Aunt Jennie

 

A tribute to my Great-Aunt Jennie,
who lived to be 100 years old

 

Shortly after Christmas 1996, Virginia Igou (EYE-go) — my great-aunt Jennie — died in Birmingham, Alabama. She was 100 years old.

Aunt Jennie was an unusually vigorous and alert person for as long as I can remember. She was feisty, independent, funny, and quick. Never married, she worked as a secretary for a U.S. government agency for many years and returned to her native Alabama after retiring.

I saw her a couple of times a year at family get-togethers, and would occasionally correspond with her. I was really touched when she gave me her old copy of the classical music guide The Concert Companion, as well as a book of opera librettos. (I don’t much like opera, but I was pleased that Aunt Jennie recognized and appreciated my musicality.)

Once, I remember, when she was in her 80s, she said to me, “You know, I find myself getting more and more irritated with people lately. I’m less patient with stupidity than I used to be. Do you think that’s bad?” I told her I thought it was probably a good sign, indicating that she was still sharp and that other people were just having a hard time keeping up with her (which they did).

Aunt Jennie lived in an urban, high-rise apartment building by herself until just a few weeks before her death. In fact, she was shopping in the local grocery store when she had the accident that brought on her final illness. When she tried to pull loose a shopping cart that was stuck inside another, she lost her balance, fell, and broke her hip. She never adjusted to being bed-ridden, and lasted only three weeks before having a fatal heart attack.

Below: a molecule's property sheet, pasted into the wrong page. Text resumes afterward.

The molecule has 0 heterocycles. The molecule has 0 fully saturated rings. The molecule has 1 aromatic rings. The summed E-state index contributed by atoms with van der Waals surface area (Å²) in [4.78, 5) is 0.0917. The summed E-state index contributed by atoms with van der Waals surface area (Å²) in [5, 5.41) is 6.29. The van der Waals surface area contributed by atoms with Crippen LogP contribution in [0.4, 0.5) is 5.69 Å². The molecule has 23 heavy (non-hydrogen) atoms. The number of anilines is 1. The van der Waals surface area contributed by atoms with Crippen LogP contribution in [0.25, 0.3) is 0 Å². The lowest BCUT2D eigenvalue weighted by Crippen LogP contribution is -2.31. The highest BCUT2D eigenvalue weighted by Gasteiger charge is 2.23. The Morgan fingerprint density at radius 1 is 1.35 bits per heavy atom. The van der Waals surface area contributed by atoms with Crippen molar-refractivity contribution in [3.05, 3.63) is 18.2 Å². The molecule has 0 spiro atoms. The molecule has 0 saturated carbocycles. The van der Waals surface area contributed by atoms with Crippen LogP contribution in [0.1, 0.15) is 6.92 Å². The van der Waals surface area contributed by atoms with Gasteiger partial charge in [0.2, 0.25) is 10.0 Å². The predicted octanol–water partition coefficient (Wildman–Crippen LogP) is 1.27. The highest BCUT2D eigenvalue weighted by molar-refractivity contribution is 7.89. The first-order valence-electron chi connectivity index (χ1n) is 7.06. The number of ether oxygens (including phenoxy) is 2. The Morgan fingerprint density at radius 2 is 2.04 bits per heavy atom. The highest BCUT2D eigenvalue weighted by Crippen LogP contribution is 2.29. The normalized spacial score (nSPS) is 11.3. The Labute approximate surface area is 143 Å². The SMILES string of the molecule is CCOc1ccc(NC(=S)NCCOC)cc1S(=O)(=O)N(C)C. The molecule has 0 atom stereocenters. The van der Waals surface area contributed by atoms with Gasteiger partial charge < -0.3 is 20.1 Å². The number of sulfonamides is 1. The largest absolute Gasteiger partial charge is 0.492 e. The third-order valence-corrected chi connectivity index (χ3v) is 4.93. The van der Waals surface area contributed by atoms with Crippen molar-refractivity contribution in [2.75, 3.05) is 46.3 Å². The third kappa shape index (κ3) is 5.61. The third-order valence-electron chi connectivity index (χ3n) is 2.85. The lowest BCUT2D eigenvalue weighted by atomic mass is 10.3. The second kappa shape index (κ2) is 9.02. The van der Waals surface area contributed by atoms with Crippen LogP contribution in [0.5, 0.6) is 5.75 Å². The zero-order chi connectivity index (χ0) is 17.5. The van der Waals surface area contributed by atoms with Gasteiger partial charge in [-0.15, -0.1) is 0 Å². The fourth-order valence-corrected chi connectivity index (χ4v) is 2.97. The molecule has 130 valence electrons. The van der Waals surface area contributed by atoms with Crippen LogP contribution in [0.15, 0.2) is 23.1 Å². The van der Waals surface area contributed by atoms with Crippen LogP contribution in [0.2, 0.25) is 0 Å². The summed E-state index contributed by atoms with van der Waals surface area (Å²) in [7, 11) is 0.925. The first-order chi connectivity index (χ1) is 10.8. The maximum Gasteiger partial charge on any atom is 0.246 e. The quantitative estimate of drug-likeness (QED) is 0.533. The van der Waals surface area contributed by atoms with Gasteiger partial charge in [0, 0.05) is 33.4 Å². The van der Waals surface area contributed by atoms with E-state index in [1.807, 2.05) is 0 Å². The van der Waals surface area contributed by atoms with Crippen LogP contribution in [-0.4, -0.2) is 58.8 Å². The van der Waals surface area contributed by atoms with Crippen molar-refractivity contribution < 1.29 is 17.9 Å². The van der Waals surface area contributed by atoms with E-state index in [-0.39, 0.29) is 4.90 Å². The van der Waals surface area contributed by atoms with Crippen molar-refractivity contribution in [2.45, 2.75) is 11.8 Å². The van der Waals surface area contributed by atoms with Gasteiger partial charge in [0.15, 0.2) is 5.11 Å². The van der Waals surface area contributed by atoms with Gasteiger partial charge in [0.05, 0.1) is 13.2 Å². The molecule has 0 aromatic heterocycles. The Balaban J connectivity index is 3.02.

Of course it’s probably best that she didn’t have to suffer through a protracted, debilitating illness, but it’s still sad to lose her. In our family she seemed like the one person who’d always be there, but of course we knew that wouldn’t be possible forever.

But I’m succumbing to the custom, when someone dies, to focus on their death. Now I’d like to share a memory of Aunt Jennie that’s pleasant.

I called Aunt Jennie on her one hundredth birthday, March 5, 1996, after not having talked to her for a few years. Living in Atlanta, I had gotten preoccupied with my own life. At first she didn’t recognize my voice, because she was deaf as a post.

Then she figured out who I was and was overjoyed to hear from me. She said, in a high, thin, strong voice, “I’m a real hundred-year-old-un!” I took this to mean, “I don’t just look like I’m a hundred. Now I really am!”

Shortly thereafter she sent me a nice note, which said:

Dear Tom,
Thank you so much for remembering me on my 100th birthday.

Wish you could have been with us. Richard Igou and Robert Barlow [her nephews] gave me a party at the Olive Garden in Hollywood [Alabama]. We had a wonderful day, and it’s great to be 100 years on this earth. It has been a nice journey. I had quite a few surprises. Your family made me feel loved and appreciated. I was greatly honored by all of you.

I hope all is well with you in your world. My advice to you–

  • Take care of your health!
  • Keep moving!
  • The walk you take each day is the best thing you do for yourself.
  • Drink the 8 glasses of water per day as so often prescribed.
  • Wash your hands often.
  • Keep your hands away from your face and you won’t have a cold! I never have a cold. Haven’t been to a doctor in over two years.
  • Eat right and live right and you won’t have too many problems.

Take care. I love you and thanks again for your card. I love a party!

One day I hope I’ll see you. Good luck to you and may your days be happy, healthy, wealthy and rewarding days.

I love you very much, 
Great Aunt Jennie

Real Name: Miss Virginia Ann Igou (100 yrs., 3-5-1896)

 

I can only hope that I’ve inherited 
one-tenth of Aunt Jennie’s 
gumption. 

Here’s to a great lady!

Originally published 1999 (personal site)

 Posted by at 9:13 pm

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